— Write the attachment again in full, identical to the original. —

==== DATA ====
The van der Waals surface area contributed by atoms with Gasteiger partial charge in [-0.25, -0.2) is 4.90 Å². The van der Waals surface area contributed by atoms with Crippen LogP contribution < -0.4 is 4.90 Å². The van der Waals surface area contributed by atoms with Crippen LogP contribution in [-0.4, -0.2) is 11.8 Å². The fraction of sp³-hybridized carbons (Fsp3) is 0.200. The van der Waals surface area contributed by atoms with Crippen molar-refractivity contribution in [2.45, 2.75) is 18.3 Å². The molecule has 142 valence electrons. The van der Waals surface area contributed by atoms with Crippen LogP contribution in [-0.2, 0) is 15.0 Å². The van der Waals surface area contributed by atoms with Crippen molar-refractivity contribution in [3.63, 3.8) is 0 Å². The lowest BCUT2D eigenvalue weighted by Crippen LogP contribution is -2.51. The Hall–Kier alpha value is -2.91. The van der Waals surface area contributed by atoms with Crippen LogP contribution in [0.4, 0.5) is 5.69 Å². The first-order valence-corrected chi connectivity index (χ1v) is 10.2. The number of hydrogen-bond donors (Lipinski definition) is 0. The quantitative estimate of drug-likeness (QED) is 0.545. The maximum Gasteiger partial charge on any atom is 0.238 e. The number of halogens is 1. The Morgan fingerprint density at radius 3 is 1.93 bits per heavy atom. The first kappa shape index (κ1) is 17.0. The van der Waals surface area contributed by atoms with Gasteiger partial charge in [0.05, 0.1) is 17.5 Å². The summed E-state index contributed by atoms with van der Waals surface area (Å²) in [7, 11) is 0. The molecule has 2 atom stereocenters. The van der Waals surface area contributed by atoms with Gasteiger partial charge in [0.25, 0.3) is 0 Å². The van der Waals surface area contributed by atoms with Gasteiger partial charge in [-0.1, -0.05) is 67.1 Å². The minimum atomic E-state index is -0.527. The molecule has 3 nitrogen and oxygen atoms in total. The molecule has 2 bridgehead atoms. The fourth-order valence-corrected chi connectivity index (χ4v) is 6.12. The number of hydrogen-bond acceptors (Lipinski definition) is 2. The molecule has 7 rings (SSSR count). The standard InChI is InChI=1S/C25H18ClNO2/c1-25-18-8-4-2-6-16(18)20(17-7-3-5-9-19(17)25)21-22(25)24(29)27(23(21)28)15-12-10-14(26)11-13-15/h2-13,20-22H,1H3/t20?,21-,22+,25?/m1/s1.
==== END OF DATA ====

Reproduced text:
The van der Waals surface area contributed by atoms with Gasteiger partial charge in [-0.25, -0.2) is 4.90 Å². The van der Waals surface area contributed by atoms with Crippen LogP contribution < -0.4 is 4.90 Å². The van der Waals surface area contributed by atoms with Crippen LogP contribution in [-0.4, -0.2) is 11.8 Å². The fraction of sp³-hybridized carbons (Fsp3) is 0.200. The van der Waals surface area contributed by atoms with Crippen molar-refractivity contribution in [2.45, 2.75) is 18.3 Å². The molecule has 142 valence electrons. The van der Waals surface area contributed by atoms with Crippen LogP contribution in [-0.2, 0) is 15.0 Å². The van der Waals surface area contributed by atoms with Crippen molar-refractivity contribution in [3.63, 3.8) is 0 Å². The lowest BCUT2D eigenvalue weighted by Crippen LogP contribution is -2.51. The Hall–Kier alpha value is -2.91. The van der Waals surface area contributed by atoms with Crippen LogP contribution in [0.4, 0.5) is 5.69 Å². The first-order valence-corrected chi connectivity index (χ1v) is 10.2. The number of hydrogen-bond donors (Lipinski definition) is 0. The quantitative estimate of drug-likeness (QED) is 0.545. The maximum Gasteiger partial charge on any atom is 0.238 e. The number of halogens is 1. The Morgan fingerprint density at radius 3 is 1.93 bits per heavy atom. The first kappa shape index (κ1) is 17.0. The van der Waals surface area contributed by atoms with Gasteiger partial charge in [0.05, 0.1) is 17.5 Å². The summed E-state index contributed by atoms with van der Waals surface area (Å²) in [7, 11) is 0. The molecule has 2 atom stereocenters. The van der Waals surface area contributed by atoms with Gasteiger partial charge in [0.25, 0.3) is 0 Å². The van der Waals surface area contributed by atoms with Gasteiger partial charge in [-0.1, -0.05) is 67.1 Å². The minimum atomic E-state index is -0.527. The molecule has 3 nitrogen and oxygen atoms in total. The molecule has 2 bridgehead atoms. The fourth-order valence-corrected chi connectivity index (χ4v) is 6.12. The number of hydrogen-bond acceptors (Lipinski definition) is 2. The molecule has 7 rings (SSSR count). The standard InChI is InChI=1S/C25H18ClNO2/c1-25-18-8-4-2-6-16(18)20(17-7-3-5-9-19(17)25)21-22(25)24(29)27(23(21)28)15-12-10-14(26)11-13-15/h2-13,20-22H,1H3/t20?,21-,22+,25?/m1/s1.